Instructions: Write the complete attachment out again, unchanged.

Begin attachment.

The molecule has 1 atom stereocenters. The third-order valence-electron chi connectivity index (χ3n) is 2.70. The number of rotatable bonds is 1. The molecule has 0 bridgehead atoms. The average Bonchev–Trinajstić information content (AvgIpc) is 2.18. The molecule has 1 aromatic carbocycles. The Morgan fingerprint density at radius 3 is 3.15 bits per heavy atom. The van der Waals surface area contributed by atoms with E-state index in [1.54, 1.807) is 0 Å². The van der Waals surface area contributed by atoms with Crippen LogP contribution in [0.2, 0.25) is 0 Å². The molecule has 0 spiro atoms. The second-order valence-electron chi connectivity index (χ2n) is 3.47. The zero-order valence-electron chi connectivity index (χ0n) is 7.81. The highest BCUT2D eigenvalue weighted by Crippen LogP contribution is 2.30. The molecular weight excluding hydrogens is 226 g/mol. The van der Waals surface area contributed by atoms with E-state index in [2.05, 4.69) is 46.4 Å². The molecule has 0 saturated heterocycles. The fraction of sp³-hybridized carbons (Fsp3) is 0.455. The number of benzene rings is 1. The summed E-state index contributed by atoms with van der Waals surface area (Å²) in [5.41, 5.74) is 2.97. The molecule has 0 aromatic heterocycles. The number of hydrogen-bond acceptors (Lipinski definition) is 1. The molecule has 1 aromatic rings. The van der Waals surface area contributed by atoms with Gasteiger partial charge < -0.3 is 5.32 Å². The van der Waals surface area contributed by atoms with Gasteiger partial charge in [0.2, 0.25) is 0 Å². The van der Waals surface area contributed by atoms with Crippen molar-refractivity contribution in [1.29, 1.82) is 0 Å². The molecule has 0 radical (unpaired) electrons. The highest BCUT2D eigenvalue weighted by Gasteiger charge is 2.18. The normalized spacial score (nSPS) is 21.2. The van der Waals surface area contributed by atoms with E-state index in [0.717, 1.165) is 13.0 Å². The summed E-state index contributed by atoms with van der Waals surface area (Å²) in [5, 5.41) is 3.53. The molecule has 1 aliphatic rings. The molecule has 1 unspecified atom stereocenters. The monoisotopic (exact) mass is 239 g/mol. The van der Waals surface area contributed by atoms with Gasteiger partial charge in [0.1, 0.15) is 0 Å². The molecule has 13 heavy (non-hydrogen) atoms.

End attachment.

The molecule has 1 atom stereocenters. The third-order valence-electron chi connectivity index (χ3n) is 2.70. The number of rotatable bonds is 1. The molecule has 0 bridgehead atoms. The average Bonchev–Trinajstić information content (AvgIpc) is 2.18. The molecule has 1 aromatic carbocycles. The Morgan fingerprint density at radius 3 is 3.15 bits per heavy atom. The van der Waals surface area contributed by atoms with E-state index in [1.54, 1.807) is 0 Å². The van der Waals surface area contributed by atoms with Crippen LogP contribution in [0.2, 0.25) is 0 Å². The molecule has 0 spiro atoms. The second-order valence-electron chi connectivity index (χ2n) is 3.47. The zero-order valence-electron chi connectivity index (χ0n) is 7.81. The highest BCUT2D eigenvalue weighted by Crippen LogP contribution is 2.30. The molecular weight excluding hydrogens is 226 g/mol. The van der Waals surface area contributed by atoms with E-state index in [2.05, 4.69) is 46.4 Å². The molecule has 0 saturated heterocycles. The fraction of sp³-hybridized carbons (Fsp3) is 0.455. The number of benzene rings is 1. The summed E-state index contributed by atoms with van der Waals surface area (Å²) in [5.41, 5.74) is 2.97. The molecule has 0 aromatic heterocycles. The number of hydrogen-bond acceptors (Lipinski definition) is 1. The molecule has 1 aromatic rings. The van der Waals surface area contributed by atoms with Gasteiger partial charge < -0.3 is 5.32 Å². The van der Waals surface area contributed by atoms with Gasteiger partial charge in [0.2, 0.25) is 0 Å². The van der Waals surface area contributed by atoms with Crippen molar-refractivity contribution in [1.29, 1.82) is 0 Å². The molecule has 0 radical (unpaired) electrons. The highest BCUT2D eigenvalue weighted by Gasteiger charge is 2.18. The normalized spacial score (nSPS) is 21.2. The van der Waals surface area contributed by atoms with E-state index in [0.717, 1.165) is 13.0 Å². The summed E-state index contributed by atoms with van der Waals surface area (Å²) in [5, 5.41) is 3.53. The molecule has 1 aliphatic rings. The molecule has 1 unspecified atom stereocenters. The monoisotopic (exact) mass is 239 g/mol. The van der Waals surface area contributed by atoms with Gasteiger partial charge in [0.1, 0.15) is 0 Å². The molecule has 13 heavy (non-hydrogen) atoms.